The installation of the Cape Horn "Joshua" model on Thelonious II raises a question I had not considered: is it desirable to put all the components of a self steering system below the deck, where they are invisible? Each day, in all weather, I will have to open the lazarettes and climb down with a flashlight to confirm all is working as it should be. With most other servo-pendulum systems all that requires is a glance at the exposed control lines in the cockpit. True, such external lines block passage past one side of the wheel (they block both sides of a tiller), which the Cape Horn elegance eliminates. How valuable is that? I don't know the answer yet.

The Cape Horn does look good on the stern, and I have labored to insure the indestructability of its components in calm or gale. The Sailomat was a large apparatus, but removable after a cruise in 20 minutes. The Cape Horn is permanent. If it works as well as the flawless Sailomat, I'll be satisfied. Elegance is a plus.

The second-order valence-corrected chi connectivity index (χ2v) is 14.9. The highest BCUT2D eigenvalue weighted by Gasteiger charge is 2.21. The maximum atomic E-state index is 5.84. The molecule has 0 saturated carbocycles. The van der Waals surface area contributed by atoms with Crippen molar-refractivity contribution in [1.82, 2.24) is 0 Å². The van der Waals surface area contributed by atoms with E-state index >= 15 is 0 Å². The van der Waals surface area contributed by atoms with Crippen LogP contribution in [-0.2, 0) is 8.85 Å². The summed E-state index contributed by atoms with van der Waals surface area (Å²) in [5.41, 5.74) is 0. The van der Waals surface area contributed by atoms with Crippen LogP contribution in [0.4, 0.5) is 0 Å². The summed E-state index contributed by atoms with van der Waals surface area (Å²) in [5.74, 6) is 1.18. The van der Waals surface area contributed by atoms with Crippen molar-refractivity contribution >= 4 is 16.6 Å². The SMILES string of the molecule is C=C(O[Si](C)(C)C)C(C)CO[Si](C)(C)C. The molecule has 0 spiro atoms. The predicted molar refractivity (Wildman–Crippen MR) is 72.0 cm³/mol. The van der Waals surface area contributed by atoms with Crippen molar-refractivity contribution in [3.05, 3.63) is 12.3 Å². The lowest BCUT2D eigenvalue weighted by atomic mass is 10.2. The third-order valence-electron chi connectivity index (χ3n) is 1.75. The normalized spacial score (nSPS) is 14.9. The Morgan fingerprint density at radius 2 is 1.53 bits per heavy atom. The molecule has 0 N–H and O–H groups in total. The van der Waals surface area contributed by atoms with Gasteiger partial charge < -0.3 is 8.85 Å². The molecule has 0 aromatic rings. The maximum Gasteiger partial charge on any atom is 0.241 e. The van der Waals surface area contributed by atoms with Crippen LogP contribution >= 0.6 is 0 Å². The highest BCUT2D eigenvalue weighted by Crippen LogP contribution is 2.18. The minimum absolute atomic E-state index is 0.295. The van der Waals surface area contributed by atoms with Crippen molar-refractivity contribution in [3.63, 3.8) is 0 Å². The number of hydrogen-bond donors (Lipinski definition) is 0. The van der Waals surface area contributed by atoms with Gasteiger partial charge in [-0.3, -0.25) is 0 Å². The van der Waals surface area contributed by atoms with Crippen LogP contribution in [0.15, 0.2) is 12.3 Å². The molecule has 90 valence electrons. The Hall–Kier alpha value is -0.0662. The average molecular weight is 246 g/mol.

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I do know this: the Cape Horn, at $4K US, is a bargain. Installation is not a Saturday-morning job. And I think I can guarantee that anyone who undertakes the installation for the first time, even a professional, will very likely underbid the job.
 
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p.gazibara

Member III
Sure does look like a spaghetti of lines, blocks, and hoses down there.

Safe to say some storage space has been traded for the elegant and seamless bane install.
 

Christian Williams

E381 - Los Angeles
Senior Moderator
Blogs Author
This stuff? I hacked that out the first week of owership. I was never sure it was Ericson--clumsy design and hapless installation and it's crazy to restrict access to the steering gear and the engine